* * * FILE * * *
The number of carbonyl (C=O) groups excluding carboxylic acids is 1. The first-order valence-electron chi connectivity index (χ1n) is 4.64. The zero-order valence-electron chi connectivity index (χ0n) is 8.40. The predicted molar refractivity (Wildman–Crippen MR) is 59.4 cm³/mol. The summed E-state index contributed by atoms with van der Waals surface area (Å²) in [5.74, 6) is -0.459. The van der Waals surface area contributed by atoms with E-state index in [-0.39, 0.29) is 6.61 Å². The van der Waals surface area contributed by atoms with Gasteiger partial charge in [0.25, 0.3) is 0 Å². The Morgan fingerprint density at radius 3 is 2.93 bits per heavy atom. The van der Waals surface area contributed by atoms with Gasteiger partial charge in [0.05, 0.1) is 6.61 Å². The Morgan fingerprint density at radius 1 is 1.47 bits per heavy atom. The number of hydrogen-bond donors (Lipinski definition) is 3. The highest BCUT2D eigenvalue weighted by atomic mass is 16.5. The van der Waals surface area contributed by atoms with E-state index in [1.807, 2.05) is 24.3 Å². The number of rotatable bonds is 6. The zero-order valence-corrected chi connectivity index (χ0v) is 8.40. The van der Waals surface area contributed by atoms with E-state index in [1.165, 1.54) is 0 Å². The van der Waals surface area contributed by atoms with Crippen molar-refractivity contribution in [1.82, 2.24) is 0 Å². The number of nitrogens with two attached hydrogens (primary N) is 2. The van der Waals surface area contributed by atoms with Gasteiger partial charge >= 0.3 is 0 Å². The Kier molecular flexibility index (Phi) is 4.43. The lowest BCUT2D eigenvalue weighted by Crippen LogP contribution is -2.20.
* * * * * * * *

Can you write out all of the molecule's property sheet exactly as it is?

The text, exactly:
The number of carbonyl (C=O) groups excluding carboxylic acids is 1. The first-order valence-electron chi connectivity index (χ1n) is 4.64. The zero-order valence-electron chi connectivity index (χ0n) is 8.40. The predicted molar refractivity (Wildman–Crippen MR) is 59.4 cm³/mol. The summed E-state index contributed by atoms with van der Waals surface area (Å²) in [5.74, 6) is -0.459. The van der Waals surface area contributed by atoms with E-state index in [-0.39, 0.29) is 6.61 Å². The van der Waals surface area contributed by atoms with Gasteiger partial charge in [0.25, 0.3) is 0 Å². The Morgan fingerprint density at radius 3 is 2.93 bits per heavy atom. The van der Waals surface area contributed by atoms with Gasteiger partial charge in [0.05, 0.1) is 6.61 Å². The Morgan fingerprint density at radius 1 is 1.47 bits per heavy atom. The number of hydrogen-bond donors (Lipinski definition) is 3. The highest BCUT2D eigenvalue weighted by atomic mass is 16.5. The van der Waals surface area contributed by atoms with E-state index in [1.807, 2.05) is 24.3 Å². The number of rotatable bonds is 6. The zero-order valence-corrected chi connectivity index (χ0v) is 8.40. The van der Waals surface area contributed by atoms with E-state index in [1.165, 1.54) is 0 Å². The van der Waals surface area contributed by atoms with Crippen molar-refractivity contribution in [1.82, 2.24) is 0 Å². The number of nitrogens with two attached hydrogens (primary N) is 2. The van der Waals surface area contributed by atoms with Gasteiger partial charge >= 0.3 is 0 Å². The Kier molecular flexibility index (Phi) is 4.43. The lowest BCUT2D eigenvalue weighted by Crippen LogP contribution is -2.20.